IT'S ABOUT ARNOLD, NOT GEORGE?
As state Republicans gather in San Diego this weekend for a pre-election mini-convention, the strategic challenge before them couldn't be more plain: They must figure out a way to make the November election in California about Arnold Schwarzenegger instead of George Bush. Considering that it's Bush who will be on the ballot and that the presidential campaign will be getting 24/7 news coverage for the next three months, that would be quite a trick if state Republicans could pull it off.
Considering that U.S. Senate candidate Bill Jones trails incumbent Democrat Barbara Boxer by 15 points and there is at most one competitive race for a seat in the House of Representatives in this state, California Republicans will be intensely focused on trying to make gains in the Legislature. To do that, they will try to tap into the remnants of last year's recall fever and exploit Schwarzenegger's popularity. If they can succeed in focusing voter attention on state issues, there is a chance they could pick up 1 or 2 seats in the state Senate and perhaps as many as 4 in the Assembly.
The problem for Republicans is that in a presidential election year, the race for the presidency sucks all the voter attention away from everything else. The latest Field Poll shows Democrat John Kerry leading Bush by 11 or 12 points (depending on whether Ralph Nader qualifies for the ballot). Equally troubling is evidence that Democrats appear more motivated to vote this year than Republicans. The Field Poll asked respondents whether they believed this year's presidential election is more important than previous elections. Among Democrats, 79 percent believe this year's election is more important. Among Republicans, 63 percent held that opinion. That suggests Democrats will be more strongly motivated come Nov. 2.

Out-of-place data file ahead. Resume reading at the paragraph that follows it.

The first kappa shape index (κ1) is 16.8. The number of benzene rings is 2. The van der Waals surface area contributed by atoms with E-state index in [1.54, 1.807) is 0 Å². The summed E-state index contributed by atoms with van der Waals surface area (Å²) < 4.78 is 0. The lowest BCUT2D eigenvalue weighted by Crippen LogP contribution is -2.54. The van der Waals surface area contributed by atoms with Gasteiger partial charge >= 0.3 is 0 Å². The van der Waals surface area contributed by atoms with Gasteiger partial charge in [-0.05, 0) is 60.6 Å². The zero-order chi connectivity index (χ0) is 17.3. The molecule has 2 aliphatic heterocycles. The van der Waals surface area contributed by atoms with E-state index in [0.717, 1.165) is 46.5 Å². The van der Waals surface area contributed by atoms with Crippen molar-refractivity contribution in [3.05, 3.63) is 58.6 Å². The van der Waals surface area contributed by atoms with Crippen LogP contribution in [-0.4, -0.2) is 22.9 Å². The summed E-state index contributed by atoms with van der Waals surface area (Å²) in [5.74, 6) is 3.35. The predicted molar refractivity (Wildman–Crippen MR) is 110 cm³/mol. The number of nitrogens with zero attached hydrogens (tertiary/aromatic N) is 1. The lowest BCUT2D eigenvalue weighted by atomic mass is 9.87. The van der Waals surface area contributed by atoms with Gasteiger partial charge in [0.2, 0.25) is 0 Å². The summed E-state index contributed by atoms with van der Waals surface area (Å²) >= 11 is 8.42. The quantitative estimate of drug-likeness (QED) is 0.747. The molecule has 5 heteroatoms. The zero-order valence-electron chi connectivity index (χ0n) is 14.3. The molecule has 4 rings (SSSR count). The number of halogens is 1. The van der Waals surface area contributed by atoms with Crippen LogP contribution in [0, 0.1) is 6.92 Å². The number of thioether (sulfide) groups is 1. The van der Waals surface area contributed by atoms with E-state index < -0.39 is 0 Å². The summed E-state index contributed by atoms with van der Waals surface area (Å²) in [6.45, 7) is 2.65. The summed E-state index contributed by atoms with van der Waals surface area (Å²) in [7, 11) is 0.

The Republicans' challenge will be to persuade a high number of Democrats and independents to split their tickets — in other words, to get a high number of Kerry voters to choose Republican candidates for the Legislature. Their best chance to do that is to make the election seem to be about Schwarzenegger. The difference in voter opinion between the Republican governor and the Republican president is striking. Overall, Schwarzenegger is viewed favorably by 57 percent of likely voters, compared to only 40 percent who have a favorable opinion of Bush. Even more striking is the difference among key independent voters — 56 percent favorable of Schwarzenegger, 33 percent favorable of Bush.
One advantage Republicans will have is that a large number of the Democrats' ground troops will be recruited out of state to try to help Kerry in Western swing states such as Nevada, Arizona and New Mexico. One Democratic legislative staffer acknowledged the situation to me recently, but framed the issue philosophically: "When it comes down to it," he said, "which you rather win: the Presidency of the United States or a couple of Assembly seats?"
Meanwhile, at the weekend GOP convention Ventura County Assemblyman Tony Strickland will be making known the presence of the new group he will head after he leaves the Legislature, the California Club for Growth. The group announced it will be very visible at the convention, displaying bright green and black signs that will deliver its warning message to any Republicans who might ever consider straying from party orthodoxy. The signs will read: "Raise a Tax, Get the Axe."